There is evidence to support that short-acting opioids have a pharmacologic effect on breathlessness. More research is needed to clarify how opioids can be prescribed to optimize breathlessness relief, function, and quality of life.

Supportive and palliative care for people with respiratory problems and preexisting serious mental illness.

Opinion in supportive & palliative care

People living with serious mental illness are at a higher risk of developing respiratory problems that can lead to increased morbidity and early mortality. This review aimed to identify recent advances in care provision for people with respiratory problems and preexisting serious mental illness to ease symptom burden and reduce the risk of premature mortality.

Intervention-based studies in this area are scarce. The evidence reviewed originated from observational studies. Concluding comments from the synthesis suggest there are specific needs for proactive screening of respiratory function as part of routine physical health checks across care settings for people living with serious mental illness, more stringent monitoring of comorbid chronic lung conditions and increased attention in reducing the frequency respiratory infections. Integrated services across care settings are needed to support people with serious mental illness to limit the impact of modifiable lifestyle factors known to be detrimental to respiratory health, such as smoking.

Key priorities are identified to improve accessibility and inclusivity of respiratory care pathways for people living with serious mental illness to support early detection and proactive monitoring of respiratory problems to help reduce the risk of early mortality.

Supportive and palliative care of adults with respiratory problems experiencing structural vulnerability from homelessness, prison or other criminal justice system involvement.

Opinion in supportive & palliative care

This review seeks to identify the current prevalence of potentially life-limiting respiratory conditions among those who have experienced homelessness, incarceration or had criminal justice involvement, and current developments in, and barriers to, delivery of supportive and palliative respiratory care to these populations. These structurally vulnerable populations are known to be growing, their health behaviours more risky, and their morbidity and mortality higher, with evidence of accelerated ageing.

Most studies identified investigated prevalence of respiratory conditions, which were found to be high. In contrast, only one study directly explored supportive and palliative care (in a prison population) and none considered or addressed palliative and end-of-life needs of these populations, or mechanisms to address them. There was an absence of qualitative work and studies of the impact on, or role of, family, friends or informal networks.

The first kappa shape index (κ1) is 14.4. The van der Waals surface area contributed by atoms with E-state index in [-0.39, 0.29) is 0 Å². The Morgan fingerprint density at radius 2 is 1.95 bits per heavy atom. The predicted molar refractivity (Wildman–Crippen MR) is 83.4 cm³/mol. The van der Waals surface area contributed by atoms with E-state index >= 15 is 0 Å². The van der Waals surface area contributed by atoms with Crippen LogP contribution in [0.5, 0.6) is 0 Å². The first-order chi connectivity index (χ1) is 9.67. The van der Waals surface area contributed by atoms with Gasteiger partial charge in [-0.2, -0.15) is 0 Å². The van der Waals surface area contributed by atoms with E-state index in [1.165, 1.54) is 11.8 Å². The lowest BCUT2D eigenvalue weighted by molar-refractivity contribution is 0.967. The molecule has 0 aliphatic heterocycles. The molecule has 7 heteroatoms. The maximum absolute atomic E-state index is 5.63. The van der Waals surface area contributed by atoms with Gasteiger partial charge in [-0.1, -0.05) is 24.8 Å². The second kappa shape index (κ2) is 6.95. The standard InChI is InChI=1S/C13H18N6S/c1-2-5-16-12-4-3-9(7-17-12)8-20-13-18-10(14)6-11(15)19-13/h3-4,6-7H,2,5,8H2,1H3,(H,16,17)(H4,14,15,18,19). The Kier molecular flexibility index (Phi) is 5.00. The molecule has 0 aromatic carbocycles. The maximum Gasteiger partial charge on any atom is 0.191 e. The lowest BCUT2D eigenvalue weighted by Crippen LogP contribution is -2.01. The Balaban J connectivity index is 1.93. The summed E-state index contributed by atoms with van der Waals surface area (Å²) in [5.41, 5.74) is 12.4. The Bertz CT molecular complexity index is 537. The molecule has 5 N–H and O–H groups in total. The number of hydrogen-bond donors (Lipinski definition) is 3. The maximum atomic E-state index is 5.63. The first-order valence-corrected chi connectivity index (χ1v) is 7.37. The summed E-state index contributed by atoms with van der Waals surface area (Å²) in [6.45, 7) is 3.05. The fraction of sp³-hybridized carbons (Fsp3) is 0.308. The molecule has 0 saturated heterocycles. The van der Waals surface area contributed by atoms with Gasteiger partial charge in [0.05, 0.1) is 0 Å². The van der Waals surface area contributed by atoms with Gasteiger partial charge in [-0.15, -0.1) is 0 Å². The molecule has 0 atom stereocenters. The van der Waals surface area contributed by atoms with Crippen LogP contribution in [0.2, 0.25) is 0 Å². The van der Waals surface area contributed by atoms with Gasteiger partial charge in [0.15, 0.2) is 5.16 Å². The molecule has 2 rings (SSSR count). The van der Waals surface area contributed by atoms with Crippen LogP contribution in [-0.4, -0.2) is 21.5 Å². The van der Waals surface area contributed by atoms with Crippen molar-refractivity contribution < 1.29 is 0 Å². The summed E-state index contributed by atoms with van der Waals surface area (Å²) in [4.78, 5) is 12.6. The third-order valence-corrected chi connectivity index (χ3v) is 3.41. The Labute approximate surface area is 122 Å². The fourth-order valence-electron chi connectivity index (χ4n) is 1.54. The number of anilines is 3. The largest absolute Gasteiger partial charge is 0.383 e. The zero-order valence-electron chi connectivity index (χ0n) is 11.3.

There is a need for evidence-based interventions to reduce the risk of communicable respiratory conditions and a greater understanding of disease trajectories and management for these vulnerable populations, including provision of accessible appropriate supportive, palliative and end-of-life care.

Schizophrenia and cancer.

Opinion in supportive & palliative care

The cancer mortality rate in persons with schizophrenia is higher than it is in the general population. The purpose of this review is to determine why, and to identify solutions.

The recent literature points to three groups of reasons why mortality is high: patient reasons such as nonadherence to treatment, provider reasons such as diagnostic overshadowing, and health system reasons such as a relative lack of collaboration between medicine and psychiatry. Strategies for cancer prevention, early detection, and effective treatment are available but difficult to put into practice because of significant barriers to change, namely poverty, cognitive and volitional deficits, heightened stress, stigma, and side effects of antipsychotic medication. The literature makes recommendations about surmounting these barriers and also offers suggestions with respect to support and palliative care in advanced stages of cancer. Importantly, it offers examples of effective collaboration between mental health and cancer care specialists.

The high mortality rate from cancer in the schizophrenia population is a matter of urgent concern. Although reasons are identifiable, solutions remain difficult to implement. As we work toward solutions, quality palliative care at the end of life is required for patients with severe mental illness. VIDEO ABSTRACT.